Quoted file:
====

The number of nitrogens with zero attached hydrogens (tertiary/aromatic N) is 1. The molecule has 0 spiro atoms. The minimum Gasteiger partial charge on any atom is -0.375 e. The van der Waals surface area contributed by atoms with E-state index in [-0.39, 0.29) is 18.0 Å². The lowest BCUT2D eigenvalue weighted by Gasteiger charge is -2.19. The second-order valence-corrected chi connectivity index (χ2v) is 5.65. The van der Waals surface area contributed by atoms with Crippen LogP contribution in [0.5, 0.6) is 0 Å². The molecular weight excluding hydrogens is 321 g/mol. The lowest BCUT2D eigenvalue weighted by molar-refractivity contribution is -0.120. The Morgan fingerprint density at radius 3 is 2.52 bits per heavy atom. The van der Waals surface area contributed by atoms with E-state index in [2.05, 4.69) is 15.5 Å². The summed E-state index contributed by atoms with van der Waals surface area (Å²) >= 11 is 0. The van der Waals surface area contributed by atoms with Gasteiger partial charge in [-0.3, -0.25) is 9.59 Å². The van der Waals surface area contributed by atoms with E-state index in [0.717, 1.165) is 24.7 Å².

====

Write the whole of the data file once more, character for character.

The number of nitrogens with zero attached hydrogens (tertiary/aromatic N) is 1. The molecule has 0 spiro atoms. The minimum Gasteiger partial charge on any atom is -0.375 e. The van der Waals surface area contributed by atoms with E-state index in [-0.39, 0.29) is 18.0 Å². The lowest BCUT2D eigenvalue weighted by Gasteiger charge is -2.19. The second-order valence-corrected chi connectivity index (χ2v) is 5.65. The van der Waals surface area contributed by atoms with Crippen LogP contribution in [0.5, 0.6) is 0 Å². The molecular weight excluding hydrogens is 321 g/mol. The lowest BCUT2D eigenvalue weighted by molar-refractivity contribution is -0.120. The Morgan fingerprint density at radius 3 is 2.52 bits per heavy atom. The van der Waals surface area contributed by atoms with E-state index in [2.05, 4.69) is 15.5 Å². The summed E-state index contributed by atoms with van der Waals surface area (Å²) >= 11 is 0. The van der Waals surface area contributed by atoms with Gasteiger partial charge in [-0.3, -0.25) is 9.59 Å². The van der Waals surface area contributed by atoms with E-state index in [0.717, 1.165) is 24.7 Å².